At this time of year, a lot of Instructors are running on empty. So, Amanda and I thought we could get some “cheers for peers” going by acknowledging the good teaching we see our colleagues doing with their students every day.

It can feel challenging to put the spotlight on just one colleague, but we’re hoping to start a chain reaction with our two cheers in today’s post. Whose teaching practice do you want to celebrate?

Amanda: I popped into a classroom last week and, unexpectedly, found my Communication colleague Arlene Petkau there. She was waiting for a student to arrive, with some friends, to do a catch-up presentation. The student had found the assignment challenging, so Arlene provided an alternative delivery option to enable the student to earn the marks. Now, that’s what I call ‘teaching for learning’. Kudos to you, Arlene!

Janine: Recently, my colleagues Maria Vincenten and Stephen Hill mentored a team of Business Administration students to prepare for a case competition from the Canadian Institute of Financial Planners. The students won first place! In February, two other colleagues, Ilija Dragojevic and Harv Mock trained another team of students for a marketing case competition from Vanier College. Supporting these additional opportunities for students is definitely ‘teaching for learning’! Way to go!

Sign in above, then post a comment below to shine the light on a colleague. Let’s celebrate each other’s teaching for learning today!

Mar 29
When Students do the Teaching

Preparing an effective lesson plan takes time and focus, and it's part of our daily work as instructors. So, is it a blatant cop-out when we ask the students to do some teaching in the classroom? Do their classmates lose out or gain something in the process?

Today, we are profiling a couple of instructors who are using peer teaching in their classes – and the results indicate it's an all around win. 

LINDSAY MULHOLLAND in Business Administration assigns the students in her Ethics class a 'leadership project' that requires them to teach their classmates key concepts from the textbook. She asks them to prepare a lesson plan and provides them with a detailed rubric to help them prepare.  Lindsay.Mulholland.Photo.jpeg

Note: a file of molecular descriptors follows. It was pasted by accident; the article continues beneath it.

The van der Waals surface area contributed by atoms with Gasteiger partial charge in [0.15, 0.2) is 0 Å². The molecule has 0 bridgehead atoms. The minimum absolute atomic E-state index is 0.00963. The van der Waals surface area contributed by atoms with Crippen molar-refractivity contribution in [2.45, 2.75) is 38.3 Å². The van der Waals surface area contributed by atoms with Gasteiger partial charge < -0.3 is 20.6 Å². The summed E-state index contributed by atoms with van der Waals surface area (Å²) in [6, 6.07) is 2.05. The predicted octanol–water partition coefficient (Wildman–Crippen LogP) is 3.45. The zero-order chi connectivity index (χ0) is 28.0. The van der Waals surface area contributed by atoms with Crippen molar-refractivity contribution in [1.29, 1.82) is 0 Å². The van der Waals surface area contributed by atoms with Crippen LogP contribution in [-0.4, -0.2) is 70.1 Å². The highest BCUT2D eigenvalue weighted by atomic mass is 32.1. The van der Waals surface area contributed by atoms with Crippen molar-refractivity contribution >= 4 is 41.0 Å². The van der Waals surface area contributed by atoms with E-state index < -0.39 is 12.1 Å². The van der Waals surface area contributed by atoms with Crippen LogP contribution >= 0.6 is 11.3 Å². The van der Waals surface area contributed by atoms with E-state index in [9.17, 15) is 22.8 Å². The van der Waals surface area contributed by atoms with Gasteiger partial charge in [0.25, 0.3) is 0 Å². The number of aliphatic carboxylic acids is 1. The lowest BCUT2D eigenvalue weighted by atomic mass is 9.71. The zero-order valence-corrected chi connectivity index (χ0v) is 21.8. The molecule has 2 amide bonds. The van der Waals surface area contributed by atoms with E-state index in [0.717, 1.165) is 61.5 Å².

Beyond the explicit content that the students have to master and then teach their classmates, the gains fall into the realm of the less tangible but vital 'power skills'. Lindsay discovers this learning from the students' journal entries. 

The value of reflecting 

“Through their journals I learnt that assigning something as intimidating as a 40-minute class engagement assignment was a true boost of confidence for students, even those that stuck to a traditional lecture," she says. “I also learned that students felt much more comfortable voicing opinions and perspectives when working with a classmate. They were more motivated to contribute, since participation supported their friends and classmates." The activity encouraged robust discussions, something that's essential in a class about ethics, says Lindsay.   

JOCELYNE OLSON in Communication has been experimenting with peer teaching combined with group work in a term 1 Communication course in the EET program. In assigned groups, Jocelyne asks the students to teach each other different ways to improve their written and verbal communication.   Jocelyne Olson.JPG

“I introduce the overall concepts and discuss big picture ideas like knowing your audience and establishing a purpose, and then I put them to work. Each of the six groups is assigned an aspect of good communication already discussed in class, then they have to come up with some methods to ensure written and verbal communication can meet that standard. Each group becomes the expert on their assigned aspect and prepares a worksheet for use by their peers."